Disclaimer: The views expressed in these articles are the personal views of Robert Moghim, M.D. and do not necessarily represent and are not intended to represent the views of the company or its employees.
In a 2012 WSJ article entitled “Obama Care’s Lost Tribe: Doctors” by Daniel Henninger, the author questions Obama’s deceitful selling tactics of the sweeping overarching healthcare reform law that effectively became law on March 23, 2010. He goes on to quote Obama during a speaking engagement at the American Medical Association’s annual meeting, “No matter how we reform health care, we will keep this promise: If you like your doctor, you will be able to keep your doctor. Period.” This could not be further from the truth.
Without a doubt, maneuvering through the credentialing process is among the most demanding aspects of the locum tenens hiring process. You’ve completed the process of finding the perfect locum tenens opportunity and are excited about traveling to the location to begin your new assignment. Then, Wham! You receive multiple emails requesting this application, that application, copies of certificates, references, etc.
Small companies today believe that “going public” is the gateway to fame and freedom. Many are unaware of a dark side to publicaly held companies. For the Denver based physician staffing company Onyx M.D., being private, and staying private, is of utmost importance.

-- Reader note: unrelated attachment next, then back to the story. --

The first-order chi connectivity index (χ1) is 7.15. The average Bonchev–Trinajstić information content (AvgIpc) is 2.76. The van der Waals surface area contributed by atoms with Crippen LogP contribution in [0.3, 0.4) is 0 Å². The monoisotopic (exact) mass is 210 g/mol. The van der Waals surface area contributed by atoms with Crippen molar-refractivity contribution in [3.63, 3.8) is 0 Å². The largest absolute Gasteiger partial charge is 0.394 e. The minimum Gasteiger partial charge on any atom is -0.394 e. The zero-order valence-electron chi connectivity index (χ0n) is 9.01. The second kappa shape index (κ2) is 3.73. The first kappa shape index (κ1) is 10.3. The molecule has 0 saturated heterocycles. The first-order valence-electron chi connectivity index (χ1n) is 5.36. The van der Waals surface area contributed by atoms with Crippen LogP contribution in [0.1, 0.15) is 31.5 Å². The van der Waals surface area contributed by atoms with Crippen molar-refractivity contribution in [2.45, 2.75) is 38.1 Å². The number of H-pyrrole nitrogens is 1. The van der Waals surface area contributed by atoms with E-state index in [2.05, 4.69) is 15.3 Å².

Healthcare reform is seemingly one of the hottest topics of discussion in the United States today. This incredibly complex and confusing issue is full of various multifaceted components that affect nearly everyone. One component that must be considered is whether or not medical liability reform is good for the patient. In the end, it is all about the patient anyway, isn’t it?
You have done the right marketing, attended the ideal tradeshows, and even published a video on your website to attract the perfect candidate, but alas the providers are still not staying with your organization. You need options and the market place has answered.
A recent report by the Association of American Medical Colleges (AAMC) reported a 2% rise in first-year U.S. medical school enrollments in 2008 over 2007. This figure marked the highest in history with more than 18,000 students. While medical school admissions are up, the far reaching physician staffing shortage still remains a concern in the medical community.